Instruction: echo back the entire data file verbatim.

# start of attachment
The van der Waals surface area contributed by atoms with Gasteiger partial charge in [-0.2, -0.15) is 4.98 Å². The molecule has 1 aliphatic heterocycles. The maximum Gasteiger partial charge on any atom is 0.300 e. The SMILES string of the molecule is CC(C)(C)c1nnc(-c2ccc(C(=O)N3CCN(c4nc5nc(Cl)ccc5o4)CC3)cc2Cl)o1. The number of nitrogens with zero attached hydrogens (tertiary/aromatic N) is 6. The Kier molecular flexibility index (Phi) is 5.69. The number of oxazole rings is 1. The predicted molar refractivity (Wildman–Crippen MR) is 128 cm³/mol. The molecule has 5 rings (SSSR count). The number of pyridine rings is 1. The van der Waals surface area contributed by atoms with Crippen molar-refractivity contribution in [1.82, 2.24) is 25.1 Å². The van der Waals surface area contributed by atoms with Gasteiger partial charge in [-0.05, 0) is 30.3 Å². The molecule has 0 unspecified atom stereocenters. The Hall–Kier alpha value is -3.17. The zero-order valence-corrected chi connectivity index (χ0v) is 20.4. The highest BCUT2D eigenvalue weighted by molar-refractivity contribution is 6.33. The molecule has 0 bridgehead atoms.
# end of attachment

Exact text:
The van der Waals surface area contributed by atoms with Gasteiger partial charge in [-0.2, -0.15) is 4.98 Å². The molecule has 1 aliphatic heterocycles. The maximum Gasteiger partial charge on any atom is 0.300 e. The SMILES string of the molecule is CC(C)(C)c1nnc(-c2ccc(C(=O)N3CCN(c4nc5nc(Cl)ccc5o4)CC3)cc2Cl)o1. The number of nitrogens with zero attached hydrogens (tertiary/aromatic N) is 6. The Kier molecular flexibility index (Phi) is 5.69. The number of oxazole rings is 1. The predicted molar refractivity (Wildman–Crippen MR) is 128 cm³/mol. The molecule has 5 rings (SSSR count). The number of pyridine rings is 1. The van der Waals surface area contributed by atoms with Crippen molar-refractivity contribution in [1.82, 2.24) is 25.1 Å². The van der Waals surface area contributed by atoms with Gasteiger partial charge in [-0.05, 0) is 30.3 Å². The molecule has 0 unspecified atom stereocenters. The Hall–Kier alpha value is -3.17. The zero-order valence-corrected chi connectivity index (χ0v) is 20.4. The highest BCUT2D eigenvalue weighted by molar-refractivity contribution is 6.33. The molecule has 0 bridgehead atoms.